The development of the barometer had its origins in Torricelli’s 1644 experiment that identified atmospheric pressure. Many changes in design have since taken place in order to produce instruments that are:

  • Simpler to use and read.
  • More compact and transportable.
  • More sensitive and accurate.

Examples of barometer design include:

  • Water-based barometers indicate changes of atmospheric pressure by the motion of a column of water instead of mercury. Though often a beautiful and functional piece of home decor with surprising accuracy, water barometers are delicate and somewhat impractical for general use.
  • Mercury barometers are still used for scientific purposes, mainly in laboratories and weather offices. They tend to be expensive and require training and skill to operate properly. In addition, given the risk of breakage and exposure to toxic mercury, health and safety regulations means that this type of barometer is increasingly unavailable to the general public.
  • Aneroid barometer design was perfected and patented by Vidie in 1884 and this type of barometer is still in widespread use today and considered by many to be the ‘classic’ barometer design. 
    • These barometers employ the use of a strong spring and a small, flexible metal box called an aneroid cell (also called chamber or capsule) in which a partial vacuum is produced. Changes in air pressure results in contraction or expansion of the chamber and movements are transmitted to a needle (pointer) by mechanical means.
    • Are read by setting a large needle and tapping the barometer lightly to reveal whether the pressure is falling or rising. Many aneroid barometers have 2 needles: one that automatically follows the changes in atmospheric pressure while the other remains fixed until moved by hand. Most aneroid barometers on the market require a calibration curve to yield accurate pressures.
    • Compare favorably to electronic instruments regarding  keeping a Headache Diary. They typically have a large and clear display making reading of measurements a simple and straightforward process.
    • Analogue weather stations typically consist of an aneroid barometer, thermometer and hygrometer (humidity). Theses typically come in two styles:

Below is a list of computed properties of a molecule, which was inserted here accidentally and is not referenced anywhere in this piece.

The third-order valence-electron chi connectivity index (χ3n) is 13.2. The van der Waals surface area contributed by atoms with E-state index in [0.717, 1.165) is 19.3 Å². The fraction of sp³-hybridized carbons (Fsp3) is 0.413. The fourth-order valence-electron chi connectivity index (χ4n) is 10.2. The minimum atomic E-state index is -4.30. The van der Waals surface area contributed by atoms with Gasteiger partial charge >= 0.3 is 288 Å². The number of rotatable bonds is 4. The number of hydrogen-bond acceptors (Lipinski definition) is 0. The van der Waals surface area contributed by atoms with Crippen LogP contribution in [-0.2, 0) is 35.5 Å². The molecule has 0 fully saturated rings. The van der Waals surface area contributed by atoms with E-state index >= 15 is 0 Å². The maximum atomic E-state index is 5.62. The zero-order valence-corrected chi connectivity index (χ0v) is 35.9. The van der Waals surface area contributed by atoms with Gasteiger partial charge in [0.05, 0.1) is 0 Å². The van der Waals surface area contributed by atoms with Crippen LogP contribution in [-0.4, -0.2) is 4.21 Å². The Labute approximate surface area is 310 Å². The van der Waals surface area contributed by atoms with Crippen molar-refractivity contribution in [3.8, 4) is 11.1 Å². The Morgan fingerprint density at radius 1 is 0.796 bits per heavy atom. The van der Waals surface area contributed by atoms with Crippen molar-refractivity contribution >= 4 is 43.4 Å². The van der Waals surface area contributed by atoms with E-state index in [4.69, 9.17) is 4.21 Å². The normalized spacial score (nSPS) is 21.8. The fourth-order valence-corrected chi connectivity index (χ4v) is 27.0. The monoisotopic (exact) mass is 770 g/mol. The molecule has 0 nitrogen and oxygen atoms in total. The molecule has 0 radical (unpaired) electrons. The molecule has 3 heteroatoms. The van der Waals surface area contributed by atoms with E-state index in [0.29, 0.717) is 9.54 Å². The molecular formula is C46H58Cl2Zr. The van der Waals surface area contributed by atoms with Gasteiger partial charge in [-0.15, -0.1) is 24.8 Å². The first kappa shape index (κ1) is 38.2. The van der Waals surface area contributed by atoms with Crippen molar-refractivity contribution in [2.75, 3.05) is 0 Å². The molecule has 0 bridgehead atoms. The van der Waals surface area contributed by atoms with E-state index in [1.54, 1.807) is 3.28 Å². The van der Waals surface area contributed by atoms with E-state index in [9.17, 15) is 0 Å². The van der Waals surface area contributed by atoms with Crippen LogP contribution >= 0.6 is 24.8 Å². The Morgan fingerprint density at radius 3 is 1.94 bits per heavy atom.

• Traditional  ‘banjo’ style, where the barometer is mounted in a central position and is the largest dial of the three instruments, or
      • Contemporary style, where the three instruments are smaller but equal size and arranged on a rectangular wooden frame that can be either horizontal or vertically mounted.
  • Barographs are used to record atmospheric pressure as a graph utilizing a rotating drum and aneroid barometer mechanism.
  • Other types and variations of barometer include the Shark Oil Barometer, Basin Barometer, Wheel Barometer, Fortin Barometer, Hooke’s Otheometer, Cistern Barometer, Stereometric Barometer, Siphon Barometer, Balance Barometer, Multiple Folded Barometer and Collins Patent Table Barometer.
  • Digital equipment.
    • An economical alternative to a precision aneroid barometer is an electronic barometer. Professional versions have the ability to record and offer digital output, allowing uploading to PCs and various software applications.
    • Digital weather stations can include temperature, barometric pressure and humidity readouts. Though usually less precise than a dedicated digital barometer, professional versions still offer a high degree of accuracy and some may include data loggers and the ability to connect to a  PC.
    • As technology progresses, wrist watch equipment is becoming increasingly available. Aside from barometric readings, some also include altimeters and thermometers. Higher end models are accurate enough for keeping a headache diary and provide the ultimate in terms of convenience.